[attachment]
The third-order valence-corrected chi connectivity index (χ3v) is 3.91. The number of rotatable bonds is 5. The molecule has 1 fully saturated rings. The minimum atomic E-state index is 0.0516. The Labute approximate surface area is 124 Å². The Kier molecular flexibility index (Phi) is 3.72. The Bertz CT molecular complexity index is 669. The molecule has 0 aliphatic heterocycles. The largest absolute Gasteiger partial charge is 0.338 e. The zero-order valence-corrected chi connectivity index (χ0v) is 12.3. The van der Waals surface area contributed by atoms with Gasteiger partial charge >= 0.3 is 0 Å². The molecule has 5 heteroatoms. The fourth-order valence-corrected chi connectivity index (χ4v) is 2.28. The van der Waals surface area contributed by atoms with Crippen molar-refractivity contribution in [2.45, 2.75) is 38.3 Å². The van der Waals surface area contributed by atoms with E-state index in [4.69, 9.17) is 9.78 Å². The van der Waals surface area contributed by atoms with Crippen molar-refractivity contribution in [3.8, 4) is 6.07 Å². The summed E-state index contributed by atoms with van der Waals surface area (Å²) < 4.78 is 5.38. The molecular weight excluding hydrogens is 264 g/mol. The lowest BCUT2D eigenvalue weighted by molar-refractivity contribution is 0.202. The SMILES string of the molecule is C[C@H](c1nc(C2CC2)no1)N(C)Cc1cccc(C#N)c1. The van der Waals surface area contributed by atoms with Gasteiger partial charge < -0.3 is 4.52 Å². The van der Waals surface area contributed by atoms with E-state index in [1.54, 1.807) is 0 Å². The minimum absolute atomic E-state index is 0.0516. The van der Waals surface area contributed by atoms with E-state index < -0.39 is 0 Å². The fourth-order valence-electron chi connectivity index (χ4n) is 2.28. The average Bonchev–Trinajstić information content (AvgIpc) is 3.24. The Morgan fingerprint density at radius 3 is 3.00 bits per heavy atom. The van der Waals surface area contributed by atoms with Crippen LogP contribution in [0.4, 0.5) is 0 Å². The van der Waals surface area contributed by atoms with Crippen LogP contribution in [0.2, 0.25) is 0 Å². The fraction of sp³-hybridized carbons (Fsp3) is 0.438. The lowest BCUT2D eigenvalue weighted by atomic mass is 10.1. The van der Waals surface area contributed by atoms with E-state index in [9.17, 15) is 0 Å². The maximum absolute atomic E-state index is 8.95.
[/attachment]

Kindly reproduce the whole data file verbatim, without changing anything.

The third-order valence-corrected chi connectivity index (χ3v) is 3.91. The number of rotatable bonds is 5. The molecule has 1 fully saturated rings. The minimum atomic E-state index is 0.0516. The Labute approximate surface area is 124 Å². The Kier molecular flexibility index (Phi) is 3.72. The Bertz CT molecular complexity index is 669. The molecule has 0 aliphatic heterocycles. The largest absolute Gasteiger partial charge is 0.338 e. The zero-order valence-corrected chi connectivity index (χ0v) is 12.3. The van der Waals surface area contributed by atoms with Gasteiger partial charge >= 0.3 is 0 Å². The molecule has 5 heteroatoms. The fourth-order valence-corrected chi connectivity index (χ4v) is 2.28. The van der Waals surface area contributed by atoms with Crippen molar-refractivity contribution in [2.45, 2.75) is 38.3 Å². The van der Waals surface area contributed by atoms with E-state index in [4.69, 9.17) is 9.78 Å². The van der Waals surface area contributed by atoms with Crippen molar-refractivity contribution in [3.8, 4) is 6.07 Å². The summed E-state index contributed by atoms with van der Waals surface area (Å²) < 4.78 is 5.38. The molecular weight excluding hydrogens is 264 g/mol. The lowest BCUT2D eigenvalue weighted by molar-refractivity contribution is 0.202. The SMILES string of the molecule is C[C@H](c1nc(C2CC2)no1)N(C)Cc1cccc(C#N)c1. The van der Waals surface area contributed by atoms with Gasteiger partial charge < -0.3 is 4.52 Å². The van der Waals surface area contributed by atoms with E-state index in [1.54, 1.807) is 0 Å². The minimum absolute atomic E-state index is 0.0516. The van der Waals surface area contributed by atoms with E-state index < -0.39 is 0 Å². The fourth-order valence-electron chi connectivity index (χ4n) is 2.28. The average Bonchev–Trinajstić information content (AvgIpc) is 3.24. The Morgan fingerprint density at radius 3 is 3.00 bits per heavy atom. The van der Waals surface area contributed by atoms with Crippen LogP contribution in [0.4, 0.5) is 0 Å². The van der Waals surface area contributed by atoms with Crippen LogP contribution in [0.2, 0.25) is 0 Å². The fraction of sp³-hybridized carbons (Fsp3) is 0.438. The lowest BCUT2D eigenvalue weighted by atomic mass is 10.1. The van der Waals surface area contributed by atoms with E-state index in [9.17, 15) is 0 Å². The maximum absolute atomic E-state index is 8.95.